15 The IANA Function The functions associated with the assignment of numbers in the Internet is referred to as Internet Assigned Number Authority (IANA). IANA serves as a registry that keeps records of assigned numbers: –IP addresses –Protocol numbers –Domain names (until 1992) There is no charge for allocation.
16 Regional Internet Registries (RIRs) Registration and management of IP address is done by Regional Internet Registries (RIRs) Where do RIRs get their addresses from: IANA maintains a high-level registry that distributes large blocks to RIRs RIR are administer allocation of: –IPv4 address blocks –IPv6 address blocks –Autonomous system (AS) numbers There are currently 4 RIRs worldwide: –APNIC (Asia/Pacific Region), –ARIN (North America and Sub-Sahara Africa), –LACNIC (Latin America and some Caribbean Islands) –RIPE NCC (Europe, the Middle East, Central Asia, and African countries located north of the equator). A fifth regional registry (AfriNIC) is in formation for Africa.
17 Transitioning of Domain Name Registration Until 1992: Domain name registration done as part of IANA 1992: InterNIC was created in a partnership between US government and companies to organize and maintain the growing DNS registry and services. The company Network Solutions ran the administration of InterNIC. Until 1998, Network Solutions had a monopoly for domain names. 1995: InterNIC started harging for domain names ($100 for 2 years) 1997: President Clinton directs the Secretary of Commerce to privatize the management of the domain name system (DNS) in a manner that increases competition and facilitates international participation in its management. 1998: ICANN was created in response to a policy statement issued by the US Department of Commerce that called for the formation of a private sector not-for-profit Internet stakeholder to administer policy for the Internet name and address system. ICANN operates under a renewable 3- year contract with the US Department of the Commerce. –ICANN accredits domain-name registrar for.com,.org.,.net (and other domain)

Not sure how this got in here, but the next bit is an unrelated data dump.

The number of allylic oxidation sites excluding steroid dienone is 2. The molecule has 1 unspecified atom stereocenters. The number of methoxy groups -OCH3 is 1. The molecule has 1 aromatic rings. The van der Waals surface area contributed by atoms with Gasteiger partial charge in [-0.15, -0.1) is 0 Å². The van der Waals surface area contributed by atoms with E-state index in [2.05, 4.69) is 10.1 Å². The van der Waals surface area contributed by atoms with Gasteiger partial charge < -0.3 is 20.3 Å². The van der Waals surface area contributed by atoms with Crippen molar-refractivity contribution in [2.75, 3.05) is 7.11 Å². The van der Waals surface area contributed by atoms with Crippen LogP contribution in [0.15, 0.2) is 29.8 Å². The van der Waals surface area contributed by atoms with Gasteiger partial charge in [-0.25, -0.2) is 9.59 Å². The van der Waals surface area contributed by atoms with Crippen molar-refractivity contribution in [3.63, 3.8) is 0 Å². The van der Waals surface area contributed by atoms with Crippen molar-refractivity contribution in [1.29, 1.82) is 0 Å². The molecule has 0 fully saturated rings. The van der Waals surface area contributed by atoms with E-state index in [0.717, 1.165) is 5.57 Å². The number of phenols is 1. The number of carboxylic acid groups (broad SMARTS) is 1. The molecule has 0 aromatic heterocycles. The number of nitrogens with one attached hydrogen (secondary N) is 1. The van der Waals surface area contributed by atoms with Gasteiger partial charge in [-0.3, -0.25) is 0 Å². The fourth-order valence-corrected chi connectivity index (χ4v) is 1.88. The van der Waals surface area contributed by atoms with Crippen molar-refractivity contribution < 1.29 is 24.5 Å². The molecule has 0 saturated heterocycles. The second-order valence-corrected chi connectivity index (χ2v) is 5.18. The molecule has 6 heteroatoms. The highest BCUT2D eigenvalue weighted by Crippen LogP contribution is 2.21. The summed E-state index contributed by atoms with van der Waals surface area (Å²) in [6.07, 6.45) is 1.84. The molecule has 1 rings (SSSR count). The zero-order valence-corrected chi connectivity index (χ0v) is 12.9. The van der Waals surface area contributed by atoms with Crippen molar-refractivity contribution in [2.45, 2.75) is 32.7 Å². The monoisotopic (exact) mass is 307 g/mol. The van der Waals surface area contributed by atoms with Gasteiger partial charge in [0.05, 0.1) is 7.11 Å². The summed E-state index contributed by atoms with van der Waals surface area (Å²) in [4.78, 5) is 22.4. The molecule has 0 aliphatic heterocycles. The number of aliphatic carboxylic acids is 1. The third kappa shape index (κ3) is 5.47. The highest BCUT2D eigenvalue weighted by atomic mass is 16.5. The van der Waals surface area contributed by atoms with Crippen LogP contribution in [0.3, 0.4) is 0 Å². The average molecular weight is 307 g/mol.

18 ICANN The Internet Corporation for Assigned Names and Numbers (ICANN) is an internationally organized, non-profit corporation that has responsibility for Internet Protocol (IP) address space allocation, protocol identifier assignment, Top-Level Domain name system management, and root server system management functions. –ICANN performs the IANA functions –ICANN accredits domain-name registrar for.com,.org.,.net (and other domain) Since ICANN performs the IANA functions, it is in charge for allocating all numbers. However, the main concern is the allocation of domain names. ICANN role is to oversee the domain-name registration system's transition from government hands to private hands and to coordinate its decentralization and the integration into a global community.